With the discovery of Göbekli Tepe, Urfa has proven to be one of the oldest settlement in history and has been named “Zero Point of History” due to this feature. What happened in the history left countless artifacts and historical mysterious in Urfa and turned it into an open-air museum. One of the most important current mystery is why the life of Göbekli Tepe disappeared. It is an important fact that civilizations disappear not only for reasons such as war, but also due to environmental problems and sometimes, on the contrary, they have survived for many years. Based on these facts; this study aimed to draw attention to

Göbekli Tepe’s re-discovery in 1995 was a scientific sensation, especially in the field of Neolithic research. How- ever, public awareness started when Klaus Schmidt’s book “Sie bauten die ersten Tempel” was published in 2006, accompanied by more popular publications in magazines like Geo and national Geographic with spectacular night sight photography. Since then the public debate around the site on the one hand, and scientific research on the other, have taken quite different trajectories: While the popular narrative around Göbekli Tepe was built around a central neolithic meeting place with lavish work feasts, including beer brewing and the beginning of agriculture, the ongoing archaeological fieldwork is now revealing

The conservation of archaeological sites is of great importance as they provide physical remains of past civilizations. Göbekli Tepe, which is one of the most important archaeological site in human history was included in the World Heritage List in 2018. Remains in Göbekli Tepe archaeological site are enclosures surrounded by circular or rectangular wall rows, and containing monolithic T-shaped pillars in the center and peripheral walls in two layers. The aim of this study is to examine the construction technique and relations between structural elements and to define conservation problems in order to develop conservation proposals. The method of the study is the evaluation of the data collected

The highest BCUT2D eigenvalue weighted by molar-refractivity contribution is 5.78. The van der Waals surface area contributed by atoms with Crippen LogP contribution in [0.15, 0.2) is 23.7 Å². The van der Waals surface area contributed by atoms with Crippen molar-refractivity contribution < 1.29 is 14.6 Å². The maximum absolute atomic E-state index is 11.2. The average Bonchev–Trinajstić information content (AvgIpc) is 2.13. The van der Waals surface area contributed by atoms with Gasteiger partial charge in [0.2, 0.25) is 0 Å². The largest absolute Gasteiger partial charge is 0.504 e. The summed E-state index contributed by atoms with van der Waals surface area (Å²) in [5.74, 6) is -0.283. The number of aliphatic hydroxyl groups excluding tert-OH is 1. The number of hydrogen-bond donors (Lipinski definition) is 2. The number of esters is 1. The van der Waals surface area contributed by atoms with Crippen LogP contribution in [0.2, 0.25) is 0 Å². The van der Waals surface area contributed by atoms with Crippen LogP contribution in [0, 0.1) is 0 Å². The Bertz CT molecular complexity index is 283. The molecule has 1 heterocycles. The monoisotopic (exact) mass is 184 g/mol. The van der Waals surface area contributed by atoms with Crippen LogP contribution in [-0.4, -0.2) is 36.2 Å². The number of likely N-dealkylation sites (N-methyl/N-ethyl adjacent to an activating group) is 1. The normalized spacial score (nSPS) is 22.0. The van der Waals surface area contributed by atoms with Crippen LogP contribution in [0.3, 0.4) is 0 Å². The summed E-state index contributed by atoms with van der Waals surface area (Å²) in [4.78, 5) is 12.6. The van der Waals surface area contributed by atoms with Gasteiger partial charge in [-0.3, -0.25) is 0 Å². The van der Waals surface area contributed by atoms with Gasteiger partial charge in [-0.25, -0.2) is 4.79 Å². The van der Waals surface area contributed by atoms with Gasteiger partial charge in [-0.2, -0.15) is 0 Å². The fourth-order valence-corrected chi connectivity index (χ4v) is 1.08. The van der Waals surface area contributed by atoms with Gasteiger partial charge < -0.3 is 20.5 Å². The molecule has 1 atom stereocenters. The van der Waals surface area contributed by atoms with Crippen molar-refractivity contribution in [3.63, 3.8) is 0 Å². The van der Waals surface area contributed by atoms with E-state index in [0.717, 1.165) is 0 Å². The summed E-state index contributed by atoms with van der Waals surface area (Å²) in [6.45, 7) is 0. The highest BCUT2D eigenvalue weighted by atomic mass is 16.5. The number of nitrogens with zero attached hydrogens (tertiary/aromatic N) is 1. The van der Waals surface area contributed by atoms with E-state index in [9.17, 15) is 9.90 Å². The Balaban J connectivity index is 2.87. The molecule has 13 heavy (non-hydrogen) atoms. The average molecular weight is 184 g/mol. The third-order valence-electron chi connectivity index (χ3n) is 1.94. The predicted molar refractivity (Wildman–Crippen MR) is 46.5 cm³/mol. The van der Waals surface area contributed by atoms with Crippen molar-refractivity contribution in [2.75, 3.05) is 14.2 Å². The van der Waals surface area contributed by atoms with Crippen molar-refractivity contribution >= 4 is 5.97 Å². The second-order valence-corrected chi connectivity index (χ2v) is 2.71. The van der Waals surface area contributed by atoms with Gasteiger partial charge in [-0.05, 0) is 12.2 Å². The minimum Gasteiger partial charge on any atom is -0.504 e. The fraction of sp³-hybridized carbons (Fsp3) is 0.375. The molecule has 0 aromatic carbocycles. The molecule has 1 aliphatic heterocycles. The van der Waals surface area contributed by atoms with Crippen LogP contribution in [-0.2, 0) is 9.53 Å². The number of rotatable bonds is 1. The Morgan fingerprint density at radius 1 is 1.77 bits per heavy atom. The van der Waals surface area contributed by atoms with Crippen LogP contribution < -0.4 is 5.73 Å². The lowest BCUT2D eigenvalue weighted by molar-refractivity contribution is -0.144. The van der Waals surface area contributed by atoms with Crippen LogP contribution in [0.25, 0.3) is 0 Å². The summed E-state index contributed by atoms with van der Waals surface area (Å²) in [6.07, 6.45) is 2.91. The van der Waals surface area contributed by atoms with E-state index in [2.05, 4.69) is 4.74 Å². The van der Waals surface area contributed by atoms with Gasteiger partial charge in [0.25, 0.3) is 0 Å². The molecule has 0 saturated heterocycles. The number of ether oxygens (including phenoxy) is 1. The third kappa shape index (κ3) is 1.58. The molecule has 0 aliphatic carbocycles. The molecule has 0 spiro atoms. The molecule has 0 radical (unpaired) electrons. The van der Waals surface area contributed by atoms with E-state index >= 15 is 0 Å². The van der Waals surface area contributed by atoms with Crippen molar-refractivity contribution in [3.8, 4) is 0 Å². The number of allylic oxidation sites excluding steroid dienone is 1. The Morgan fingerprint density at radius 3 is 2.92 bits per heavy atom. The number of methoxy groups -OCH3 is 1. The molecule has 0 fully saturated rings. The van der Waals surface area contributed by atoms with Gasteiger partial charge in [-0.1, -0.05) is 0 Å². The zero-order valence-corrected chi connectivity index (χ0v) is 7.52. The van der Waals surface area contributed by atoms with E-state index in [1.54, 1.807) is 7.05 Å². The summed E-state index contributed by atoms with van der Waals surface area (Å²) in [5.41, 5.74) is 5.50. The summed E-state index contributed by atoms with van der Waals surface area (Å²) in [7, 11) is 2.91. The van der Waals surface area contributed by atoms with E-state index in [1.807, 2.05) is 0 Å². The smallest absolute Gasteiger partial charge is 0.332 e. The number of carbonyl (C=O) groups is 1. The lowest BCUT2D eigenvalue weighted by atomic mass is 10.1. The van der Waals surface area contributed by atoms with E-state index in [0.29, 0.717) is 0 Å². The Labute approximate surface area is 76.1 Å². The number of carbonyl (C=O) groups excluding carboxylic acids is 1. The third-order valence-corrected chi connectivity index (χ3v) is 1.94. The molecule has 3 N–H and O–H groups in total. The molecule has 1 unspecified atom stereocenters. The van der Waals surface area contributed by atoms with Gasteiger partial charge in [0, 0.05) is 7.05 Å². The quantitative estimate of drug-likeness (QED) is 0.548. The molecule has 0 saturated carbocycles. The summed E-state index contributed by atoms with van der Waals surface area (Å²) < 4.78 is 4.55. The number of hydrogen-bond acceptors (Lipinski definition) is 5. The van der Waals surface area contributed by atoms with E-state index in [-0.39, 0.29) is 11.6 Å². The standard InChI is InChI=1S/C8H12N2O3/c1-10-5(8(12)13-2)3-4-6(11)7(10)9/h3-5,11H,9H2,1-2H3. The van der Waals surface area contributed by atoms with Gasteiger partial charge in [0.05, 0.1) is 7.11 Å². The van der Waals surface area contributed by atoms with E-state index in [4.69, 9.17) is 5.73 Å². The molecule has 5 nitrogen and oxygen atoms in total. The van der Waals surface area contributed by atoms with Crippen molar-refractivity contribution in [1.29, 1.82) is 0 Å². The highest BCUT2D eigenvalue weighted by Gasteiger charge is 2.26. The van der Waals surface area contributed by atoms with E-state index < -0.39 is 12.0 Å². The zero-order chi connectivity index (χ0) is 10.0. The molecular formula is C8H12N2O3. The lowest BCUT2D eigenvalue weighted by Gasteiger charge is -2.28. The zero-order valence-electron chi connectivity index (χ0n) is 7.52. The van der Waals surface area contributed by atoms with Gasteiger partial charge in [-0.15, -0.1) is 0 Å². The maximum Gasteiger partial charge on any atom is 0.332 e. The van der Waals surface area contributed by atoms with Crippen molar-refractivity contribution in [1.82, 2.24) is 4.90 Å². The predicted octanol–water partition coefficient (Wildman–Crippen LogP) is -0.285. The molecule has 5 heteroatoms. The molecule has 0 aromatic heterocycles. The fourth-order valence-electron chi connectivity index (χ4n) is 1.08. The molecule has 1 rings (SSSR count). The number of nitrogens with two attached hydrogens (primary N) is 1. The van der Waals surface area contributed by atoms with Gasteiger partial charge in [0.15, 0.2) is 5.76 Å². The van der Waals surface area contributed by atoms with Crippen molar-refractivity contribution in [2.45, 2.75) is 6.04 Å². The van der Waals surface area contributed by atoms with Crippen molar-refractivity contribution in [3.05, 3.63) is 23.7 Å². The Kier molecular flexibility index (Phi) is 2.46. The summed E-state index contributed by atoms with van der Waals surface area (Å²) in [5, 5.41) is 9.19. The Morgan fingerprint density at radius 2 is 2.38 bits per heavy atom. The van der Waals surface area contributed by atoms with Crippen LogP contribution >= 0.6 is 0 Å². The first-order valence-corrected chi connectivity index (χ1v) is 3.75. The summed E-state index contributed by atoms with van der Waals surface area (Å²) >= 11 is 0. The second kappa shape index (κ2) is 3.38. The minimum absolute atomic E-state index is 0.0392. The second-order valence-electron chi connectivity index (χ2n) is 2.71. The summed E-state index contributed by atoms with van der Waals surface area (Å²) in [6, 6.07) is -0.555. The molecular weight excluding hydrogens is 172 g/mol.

Nomination for Inclusion on the World Heritage List Draft Statement of Outstanding Universal Valuea. Brief SynthesisGöbekli Tepe lies some 15 km east of Şanlıurfa in the Germuş mountains (c. 770 metres above sea level) from whence it has commanding views over the Harran plain to the south, and the modern city of Şanlıurfa to the west-south-west.

The City of Şanlıurfa, located in the middle Euphrates division of the Southeast Anatolia Region, has been the centre of many civilisations due to its long settlement history. The city is considered to be the cradle of the Mesopotamian civilization. With its 11000 years of long history, the city had been controlled by the Osr hoene Kingdom, Roma n/ Bisantium, Arabs, Seljukians, Eyyubi, Karakoyunlu, the Ottoman Empire and the Modern Turkish Republic respectively. Thus these factors has had significant influence on the cultural diversity and also form of the city. In addition, as the city used to be the centre of three different religions, it has inherited very